Latin American Network Information Center - LANIC


Santiago Chile PRENSA LATINA in Spanish to PRENSA LATINA Havana 2355 GMT 6

[Text] Santiago, Chile, 6 Aug--To the extent that the masses achieve an
awareness of the inevitable difficulties that are the price of liberation,
independence, of the country they will be better able to understand, make
greater efforts, make sacrifices, and work.

This was Cuban Prime Minister Fidel Castro's answer to a question by three
CLARIN correspondents to Havana. Castro was asked what would be the most
serious economic problems to be faced by the Chilean revolution.

CLARIN, which is the most widely read tabloid in Chile, today carries a
front page announcement of an exclusive interview with the Cuban leader
under the title "Fidel with CLARIN," and publishes a picture of Fidel with
CLARIN's Sunday Supplement Director Roman Alegria. Under the title "Fidel,
Face to Face with CLARIN," the leftist paper publishes a whole page on
Castro's statements in answer to questions prepared by CLARIN reporters
Ibar Aybar and Enrique Gutierrez.

Revolutions are plagued with dangers apart from ideological risks. Which,
in your opinion, are the most serious dangers, especially in the economic
sphere? I ask this question becasse I believe that the Chilean revolution
will be successful to the extent that it does not fail economically, and
your experience in this can be very useful.

Fidel Castro said that the people's needs accumulate and that a
revolutionary process awakens the desires repressed by an unjust system. It
is not possible for a popular and revolutionary government to leave these
social problems unattended. You have for this limited and scarce funds.
Right now I think you are going to have to face all the problems: The price
freeze, and the increases in jobs and wages inevitably lead to a depletion
of reserve, of warehouses, and of merchandise stocks.

He pointed out that the main problem is how a revolution by the masses, and
which solves the masses most pressing needs, can resolve this contradiction
between available funds and achieved economic growth. He said that the
problem is very complicated and that because of all these reasons it is
almost inevitable for a radical change, for a revolutionary process, to be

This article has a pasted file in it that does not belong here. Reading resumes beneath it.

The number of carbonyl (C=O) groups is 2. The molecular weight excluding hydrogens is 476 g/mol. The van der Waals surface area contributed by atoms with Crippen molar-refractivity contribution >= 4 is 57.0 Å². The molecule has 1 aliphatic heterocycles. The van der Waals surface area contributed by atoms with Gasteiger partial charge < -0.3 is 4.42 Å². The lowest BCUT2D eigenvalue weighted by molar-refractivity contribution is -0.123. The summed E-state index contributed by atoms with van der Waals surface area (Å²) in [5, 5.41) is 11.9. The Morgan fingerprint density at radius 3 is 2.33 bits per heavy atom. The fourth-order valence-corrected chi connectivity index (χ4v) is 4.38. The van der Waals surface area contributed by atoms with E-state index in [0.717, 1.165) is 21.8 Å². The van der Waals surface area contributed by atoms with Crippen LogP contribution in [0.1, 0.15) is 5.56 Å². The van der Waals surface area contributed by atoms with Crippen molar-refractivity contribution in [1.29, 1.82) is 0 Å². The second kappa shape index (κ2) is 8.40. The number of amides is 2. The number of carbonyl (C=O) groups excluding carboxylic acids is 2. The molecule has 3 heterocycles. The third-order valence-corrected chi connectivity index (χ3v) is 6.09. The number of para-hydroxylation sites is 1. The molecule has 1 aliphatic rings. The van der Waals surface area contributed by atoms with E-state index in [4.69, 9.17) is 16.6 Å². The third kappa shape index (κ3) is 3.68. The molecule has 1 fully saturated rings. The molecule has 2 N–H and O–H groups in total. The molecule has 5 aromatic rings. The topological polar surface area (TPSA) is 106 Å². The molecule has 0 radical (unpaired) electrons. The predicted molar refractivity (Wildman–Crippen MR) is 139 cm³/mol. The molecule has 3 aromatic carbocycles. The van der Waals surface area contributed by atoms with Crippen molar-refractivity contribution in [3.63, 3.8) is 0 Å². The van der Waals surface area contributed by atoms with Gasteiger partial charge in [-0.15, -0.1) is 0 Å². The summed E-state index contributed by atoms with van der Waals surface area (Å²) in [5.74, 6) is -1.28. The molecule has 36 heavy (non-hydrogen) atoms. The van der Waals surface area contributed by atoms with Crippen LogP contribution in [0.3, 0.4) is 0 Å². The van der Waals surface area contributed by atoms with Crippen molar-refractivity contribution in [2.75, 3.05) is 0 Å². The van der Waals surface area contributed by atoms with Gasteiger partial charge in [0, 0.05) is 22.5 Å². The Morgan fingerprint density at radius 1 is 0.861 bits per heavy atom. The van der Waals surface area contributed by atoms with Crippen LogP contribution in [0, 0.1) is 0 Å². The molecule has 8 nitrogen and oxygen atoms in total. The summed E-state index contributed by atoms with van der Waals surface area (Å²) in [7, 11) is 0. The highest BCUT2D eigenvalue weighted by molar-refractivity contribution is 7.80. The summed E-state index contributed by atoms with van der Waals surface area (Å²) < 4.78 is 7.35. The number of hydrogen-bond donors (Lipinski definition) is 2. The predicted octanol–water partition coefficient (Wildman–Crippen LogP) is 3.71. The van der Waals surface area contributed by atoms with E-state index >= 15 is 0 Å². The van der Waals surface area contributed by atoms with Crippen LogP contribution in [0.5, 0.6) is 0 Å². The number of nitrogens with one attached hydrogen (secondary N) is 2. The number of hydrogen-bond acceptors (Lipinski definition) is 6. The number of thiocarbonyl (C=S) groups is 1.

faced with very difficult situations during the first stage.

The prime minister asserted that although economic success is a determining
factor an even more decisive factor for the revolutionary process is the
masses' awareness of the price that must be paid for liberation and that
they fully understand the problems being faced.

He recalled that a revolution can better distribute resources but cannot
increase production as fast as possible, and the material and social needs
are filled only with an increase in goods, products, and services. Fidel
then stated that the Chileans had an advantage over Cuba because Cuba had
to overcome these difficulties. He pointed out the per man copper
production (22,000 copper workers produce what 500,000 Cubans do in sugar),
and said that Chile will not be subjected to the merciless blockade which
the United States imposed on Cuba.

Castro added that neither will the Chileans be forced to use so many of
their resources as Cuba in defending itself from U.S. aggression, which
will permit the Chileans to use their energy for economic development and
the solving of their material problems. Other advantages mentioned by
Castro were the smaller number of technicians which the United States will
be able to lure away in comparison with the professional collapse to which
Cuba was subjected. He said: I do not think that they are in any position
to do the same with Chile, but that does not mean that there will not be

He also recalled that Chile has a greater industrial development compared
to Cuba,has petroleum, waterfalls for electricity, a diversified
agriculture, produces iron and coal, has a considerable light industry, and
its foreign trade does not depend on any one country, such as was the case
with Cuba at the beginning of the revolution.

He concluded pointing out that for all these reasons and because of the
strengthening of the socialist camp, the Chileans "we are sure will
inevitably [words indistinct] undeniably have many more advantages than we
in facing these difficulties. Comparatively, it is reassuring to know that
you will enjoy a much better situation than we did."

The newspaper CLARIN announces that tomorrow it will print Fidel Castro's
answer to the second question asked by the paper's team of journalists, who
visited Cuba together with eight other Chilean journalists, and who talked
with him on three occasions during recent days for a total of 8 hours and
45 minutes.